AgileTODAY is a publication associated with the Agile Australia conference that is run by SlatteryIT. It is published quarterly and I have been lucky enough to have articles in the first two editions.
Volume 1 – May 2011
In this edition I featured in a profile entitled “60 seconds with Craig Smith”.
With 15 years of software development and eight years of Agile practice under his belt, Craig Smith is an experienced and vocal advocate of the Agile methodology. He has regularly spoken at both the global and Australian Agile conferences, and currently spends his days as an Agile Coach at Suncorp’s Agile Academy.
Craig is a Certiﬁed Scrum Master, a member of the Scrum Alliance and Agile Alliance, an advisor to Agile Australia, and will be speaking at Agile Australia 2011.
Everybody starts their Agile journey somewhere. What was your ‘a-ha!’ moment?
My a-ha moment was in the days before many folks were even calling it Agile in 2001 – 2002. I worked on a project to write a lending application written in Java where we overtook a small meeting room, started writing tasks and designs on a whiteboard, split designing screens down via CRUD and core functionality and we paired and worked as a team to get things done. I could never go back after that. What has been your greatest challenge when introducing Agile to an organisation?
How did you overcome it?
In the early days it was trying to get people to take you seriously, as not delivering reams of documentation at the start of a project was seen like being a cowboy yet we were delivering faster than the teams around us. It felt much like working in a bubble because when we went outside our team environment we had to fall back to the waterfall processes used by the rest of the organisation. When Jeff Smith joined Suncorp, it was refreshing that someone in higher management had similar views, and since that point it has been a challenge to ﬁ nd approaches to make our IT teams (and now the entire organisation) to work more effectively.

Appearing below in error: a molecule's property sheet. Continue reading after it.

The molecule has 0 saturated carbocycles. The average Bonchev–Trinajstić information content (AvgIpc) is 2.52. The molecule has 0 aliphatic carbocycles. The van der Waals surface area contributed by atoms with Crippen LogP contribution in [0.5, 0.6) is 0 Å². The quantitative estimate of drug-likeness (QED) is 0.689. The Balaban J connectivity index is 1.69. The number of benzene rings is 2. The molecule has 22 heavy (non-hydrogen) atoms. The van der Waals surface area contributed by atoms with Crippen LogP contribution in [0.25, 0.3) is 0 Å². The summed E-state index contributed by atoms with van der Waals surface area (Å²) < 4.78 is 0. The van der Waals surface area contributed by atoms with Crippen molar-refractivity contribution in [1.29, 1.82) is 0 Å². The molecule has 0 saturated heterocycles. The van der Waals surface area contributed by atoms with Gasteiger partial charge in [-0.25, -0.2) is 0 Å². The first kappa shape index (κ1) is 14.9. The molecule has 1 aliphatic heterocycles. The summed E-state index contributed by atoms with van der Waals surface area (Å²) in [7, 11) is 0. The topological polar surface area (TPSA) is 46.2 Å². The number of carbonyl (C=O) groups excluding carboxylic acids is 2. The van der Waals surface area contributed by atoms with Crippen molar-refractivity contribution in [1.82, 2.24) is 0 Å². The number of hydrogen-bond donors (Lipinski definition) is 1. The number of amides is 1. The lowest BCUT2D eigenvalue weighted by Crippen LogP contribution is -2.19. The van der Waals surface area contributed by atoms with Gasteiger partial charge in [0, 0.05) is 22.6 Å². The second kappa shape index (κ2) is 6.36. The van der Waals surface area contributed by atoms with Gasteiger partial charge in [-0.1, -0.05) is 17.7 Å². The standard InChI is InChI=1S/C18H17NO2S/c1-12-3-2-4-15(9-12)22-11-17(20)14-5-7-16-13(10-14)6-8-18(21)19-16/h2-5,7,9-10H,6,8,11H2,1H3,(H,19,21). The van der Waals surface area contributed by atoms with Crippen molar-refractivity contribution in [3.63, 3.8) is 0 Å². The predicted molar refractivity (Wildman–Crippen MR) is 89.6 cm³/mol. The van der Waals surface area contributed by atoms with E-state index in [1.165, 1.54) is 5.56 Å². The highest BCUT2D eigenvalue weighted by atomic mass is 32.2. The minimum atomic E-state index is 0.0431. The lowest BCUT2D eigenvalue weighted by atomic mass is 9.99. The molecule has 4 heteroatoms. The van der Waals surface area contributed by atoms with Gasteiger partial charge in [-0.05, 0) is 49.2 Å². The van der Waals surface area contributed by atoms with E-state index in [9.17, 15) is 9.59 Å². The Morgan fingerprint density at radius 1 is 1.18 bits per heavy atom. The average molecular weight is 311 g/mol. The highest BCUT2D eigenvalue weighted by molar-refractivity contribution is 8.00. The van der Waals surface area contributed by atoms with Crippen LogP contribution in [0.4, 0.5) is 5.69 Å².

What is your favourite Agile-related quote?
I am always having to remind people that “our job is not to do quality Agile, it is to deliver quality software or solutions”. We just use Agile values, principles and practices to help us do that. I am quite concerned how much the term Agile is overloaded or used as an excuse by many people now, so have started a movement to come up with a new label, and joked we should call it “raccoon”. (in hindsight I should have come up with a better name!)
What is the strangest situation you’ve applied an Agile principle to?
It’s amazing how many situations the core practices of stand-ups, retrospectives and Big Visual Charts are applicable to. I ﬁ nd it more amazing that when getting together to plan work with other Agile coaches or working on different Agile conferences, how often I have to remind people to visualise their ﬂ ow or do a reﬂ ection on progress.
If you could have a total career change, what would you be?
I never set out to work directly in IT, as I did a dual IT – librarianship degree at university. Part of me still wants to tick that box at some stage. But if I could ﬁ nd a job that I had the skills for that related to my love of motorsport, that would be awesome.
What is your favourite thing on your desk right now?
I don’t have a desk, so I live out of a backpack (one of my colleagues calls me “the turtle” because I carry my desk around). So when I do ﬁ nd a real desk, a power pack is usually pretty good. As for the cool stuff, I have a Spongebob Squarepants and a bunch of Simpsons characters on my desk at home!